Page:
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INDIAN TRAIL, NC (WBTV) -
A Union County man plead guilty to illegally shipping in fake car parts to the United States.
Igor Borodin, 27, of Indian Trail, pleaded guilty Monday in U.S. District Court in Charlotte to trafficking in counterfeit airbags.
Borodin also pleaded guilty to delivering and causing to be delivered hazardous material, automobile airbags, by air commerce in violation of rules and regulations prescribed by the Secretary of Transportation, according to the news release from the U.S. Attorney's Office for the Western District of North Carolina.
"My client sold airbags that had counterfeit logos and emblems on them, that's illegal and he's accepting responsibility for it," said Chris Fialko, Borodin's attorney.
On August 21, a federal criminal indictment charged Borodin with one count of trafficking and attempting to traffic in counterfeit airbags bearing the registered trademarks of automobile manufacturers, and one count of delivering and causing to be delivered hazardous materials (airbags) to air carriers for transportation in air commerce.
According to filed court documents and related court proceedings, Borodin is part-owner of Krugger Auto, located in Charlotte. On August 16, federal agents executed search warrants at Krugger Auto and Borodin's residence in Indian Trail.
Court records show that while executing the search warrants, agents recovered 99 counterfeit airbags from Borodin's business and 1,514 counterfeit airbags from his residence. Court records also show that Borodin had purchased the counterfeit airbags from China, which he then resold through eBay.
According to filed documents and court proceedings, the counterfeit airbag shipments ordered by Borodin did not display the legally-required hazardous material warnings when the shipments were transported in air commerce from China to the United States.
"My client's an example of an American dream gone bad by dealing with Chinese manufacturers, that's what happened in this case, he regrets it," said Fialko.
Under the plea agreement, Borodin could spend up to 15 years behind bars and pay more than 2.2 million dollars in fines.
The Department of Transportation has classified airbags as Class 9 dangerous goods, and as such they must be classified, documented, packaged, marked and labeled in accordance with the Hazardous Materials Regulations.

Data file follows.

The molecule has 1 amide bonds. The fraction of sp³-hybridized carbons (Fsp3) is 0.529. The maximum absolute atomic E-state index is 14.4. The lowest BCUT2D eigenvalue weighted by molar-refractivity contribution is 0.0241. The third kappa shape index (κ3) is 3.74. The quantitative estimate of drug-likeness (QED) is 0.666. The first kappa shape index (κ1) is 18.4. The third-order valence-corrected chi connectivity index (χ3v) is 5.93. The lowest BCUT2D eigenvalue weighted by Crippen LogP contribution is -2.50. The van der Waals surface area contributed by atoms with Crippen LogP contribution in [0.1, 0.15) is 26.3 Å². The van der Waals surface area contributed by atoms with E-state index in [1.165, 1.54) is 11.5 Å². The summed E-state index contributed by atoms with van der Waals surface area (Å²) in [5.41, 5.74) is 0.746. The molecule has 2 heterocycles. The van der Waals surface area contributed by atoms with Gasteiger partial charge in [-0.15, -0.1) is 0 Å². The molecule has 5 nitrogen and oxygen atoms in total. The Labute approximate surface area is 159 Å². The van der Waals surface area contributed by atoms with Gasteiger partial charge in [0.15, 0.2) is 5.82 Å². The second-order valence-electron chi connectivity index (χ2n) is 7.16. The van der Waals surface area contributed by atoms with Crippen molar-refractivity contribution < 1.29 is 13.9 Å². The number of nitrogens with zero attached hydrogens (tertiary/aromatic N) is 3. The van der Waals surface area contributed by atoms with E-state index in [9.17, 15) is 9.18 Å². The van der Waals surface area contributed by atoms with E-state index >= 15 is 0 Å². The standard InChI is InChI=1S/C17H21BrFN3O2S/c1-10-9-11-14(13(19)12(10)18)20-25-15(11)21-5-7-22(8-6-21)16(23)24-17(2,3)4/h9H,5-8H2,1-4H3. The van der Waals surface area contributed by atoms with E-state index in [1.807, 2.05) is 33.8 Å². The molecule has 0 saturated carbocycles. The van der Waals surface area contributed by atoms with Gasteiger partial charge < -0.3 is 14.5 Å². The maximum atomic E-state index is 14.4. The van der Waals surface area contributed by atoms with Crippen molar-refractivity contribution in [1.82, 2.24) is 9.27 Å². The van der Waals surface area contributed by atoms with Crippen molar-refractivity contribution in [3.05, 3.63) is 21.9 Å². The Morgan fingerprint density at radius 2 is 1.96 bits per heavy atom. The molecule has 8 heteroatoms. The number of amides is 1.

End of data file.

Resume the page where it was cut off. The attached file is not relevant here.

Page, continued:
The transportation of airbags without legally-required warnings of the hazardous material contained in airbag shipments pose a safety risk to all persons transporting and handling the unmarked hazardous materials.
According to court records, Borodin sold at least an estimated 7,000 counterfeit airbags online, and between February 2011 and May 2012 Borodin earned at least $1.4 million dollars in revenue from the eBay sales of the counterfeit airbags. Independent testing of a counterfeit airbag sold in September 2011 by Borodin through eBay showed that the airbag did not properly inflate.
Borodin entered his plea of guilty before U.S. Magistrate Judge David S. Cayer. Count one (trafficking in counterfeit airbags) carries a maximum term of ten years in prison and a $2 million fine. Count two (delivering hazardous material) carries a maximum prison term of five years in prison and a $250,000 fine.
At today's plea hearing, Judge Cayer also issued a consent order and judgment of forfeiture based on the charges contained in the indictment. Pursuant to the consent order, the Court found that, as a result of his criminal conduct, Borodin obtained $1,743,400 in proceeds which he must forfeit. In addition, the Court ordered forfeiture of numerous specific properties including Borodin's residence, all of the seized counterfeit airbags, and $60,000 in cash seized from his Indian Trail home.
Borodin has been in local federal custody since his arrest on August 16. He will remain in custody until his sentencing hearing, which has not been scheduled yet.